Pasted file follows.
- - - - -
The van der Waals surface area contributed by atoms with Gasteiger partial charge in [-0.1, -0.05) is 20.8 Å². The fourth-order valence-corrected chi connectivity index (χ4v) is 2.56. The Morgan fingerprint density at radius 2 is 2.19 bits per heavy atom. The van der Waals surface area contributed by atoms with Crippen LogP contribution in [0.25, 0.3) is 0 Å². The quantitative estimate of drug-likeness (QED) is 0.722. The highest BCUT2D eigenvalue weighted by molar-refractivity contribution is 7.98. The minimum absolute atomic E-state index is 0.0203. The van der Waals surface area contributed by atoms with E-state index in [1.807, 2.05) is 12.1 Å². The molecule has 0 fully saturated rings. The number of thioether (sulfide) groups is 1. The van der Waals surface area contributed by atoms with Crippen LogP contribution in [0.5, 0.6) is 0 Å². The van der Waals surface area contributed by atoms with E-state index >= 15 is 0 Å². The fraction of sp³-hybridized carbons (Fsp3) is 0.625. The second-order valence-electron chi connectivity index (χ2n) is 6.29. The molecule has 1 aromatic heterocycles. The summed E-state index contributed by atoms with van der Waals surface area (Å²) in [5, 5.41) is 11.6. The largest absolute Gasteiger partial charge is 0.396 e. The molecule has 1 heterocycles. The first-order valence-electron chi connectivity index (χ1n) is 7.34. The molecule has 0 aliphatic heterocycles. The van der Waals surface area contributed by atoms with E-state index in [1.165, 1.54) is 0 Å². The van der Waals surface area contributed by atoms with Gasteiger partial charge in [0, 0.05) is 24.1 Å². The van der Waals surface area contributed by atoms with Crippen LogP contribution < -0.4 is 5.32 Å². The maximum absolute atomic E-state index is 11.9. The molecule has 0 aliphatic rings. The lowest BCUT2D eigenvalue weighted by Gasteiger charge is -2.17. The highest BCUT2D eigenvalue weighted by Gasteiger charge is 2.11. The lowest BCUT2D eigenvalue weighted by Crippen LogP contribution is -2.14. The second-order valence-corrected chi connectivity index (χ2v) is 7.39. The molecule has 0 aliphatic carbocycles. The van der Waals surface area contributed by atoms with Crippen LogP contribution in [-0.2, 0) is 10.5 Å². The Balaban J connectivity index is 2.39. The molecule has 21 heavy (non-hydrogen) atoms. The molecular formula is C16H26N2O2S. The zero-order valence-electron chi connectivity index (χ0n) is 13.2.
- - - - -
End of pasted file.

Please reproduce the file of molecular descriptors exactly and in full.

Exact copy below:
The van der Waals surface area contributed by atoms with Gasteiger partial charge in [-0.1, -0.05) is 20.8 Å². The fourth-order valence-corrected chi connectivity index (χ4v) is 2.56. The Morgan fingerprint density at radius 2 is 2.19 bits per heavy atom. The van der Waals surface area contributed by atoms with Crippen LogP contribution in [0.25, 0.3) is 0 Å². The quantitative estimate of drug-likeness (QED) is 0.722. The highest BCUT2D eigenvalue weighted by molar-refractivity contribution is 7.98. The minimum absolute atomic E-state index is 0.0203. The van der Waals surface area contributed by atoms with E-state index in [1.807, 2.05) is 12.1 Å². The molecule has 0 fully saturated rings. The number of thioether (sulfide) groups is 1. The van der Waals surface area contributed by atoms with Crippen LogP contribution in [0.5, 0.6) is 0 Å². The van der Waals surface area contributed by atoms with E-state index >= 15 is 0 Å². The fraction of sp³-hybridized carbons (Fsp3) is 0.625. The second-order valence-electron chi connectivity index (χ2n) is 6.29. The molecule has 1 aromatic heterocycles. The summed E-state index contributed by atoms with van der Waals surface area (Å²) in [5, 5.41) is 11.6. The largest absolute Gasteiger partial charge is 0.396 e. The molecule has 1 heterocycles. The first-order valence-electron chi connectivity index (χ1n) is 7.34. The molecule has 0 aliphatic heterocycles. The van der Waals surface area contributed by atoms with E-state index in [1.165, 1.54) is 0 Å². The van der Waals surface area contributed by atoms with Gasteiger partial charge in [0, 0.05) is 24.1 Å². The van der Waals surface area contributed by atoms with Crippen LogP contribution < -0.4 is 5.32 Å². The maximum absolute atomic E-state index is 11.9. The molecule has 0 aliphatic rings. The lowest BCUT2D eigenvalue weighted by Gasteiger charge is -2.17. The highest BCUT2D eigenvalue weighted by Gasteiger charge is 2.11. The lowest BCUT2D eigenvalue weighted by Crippen LogP contribution is -2.14. The second-order valence-corrected chi connectivity index (χ2v) is 7.39. The molecule has 0 aliphatic carbocycles. The van der Waals surface area contributed by atoms with Crippen LogP contribution in [-0.2, 0) is 10.5 Å². The Balaban J connectivity index is 2.39. The molecule has 21 heavy (non-hydrogen) atoms. The molecular formula is C16H26N2O2S. The zero-order valence-electron chi connectivity index (χ0n) is 13.2.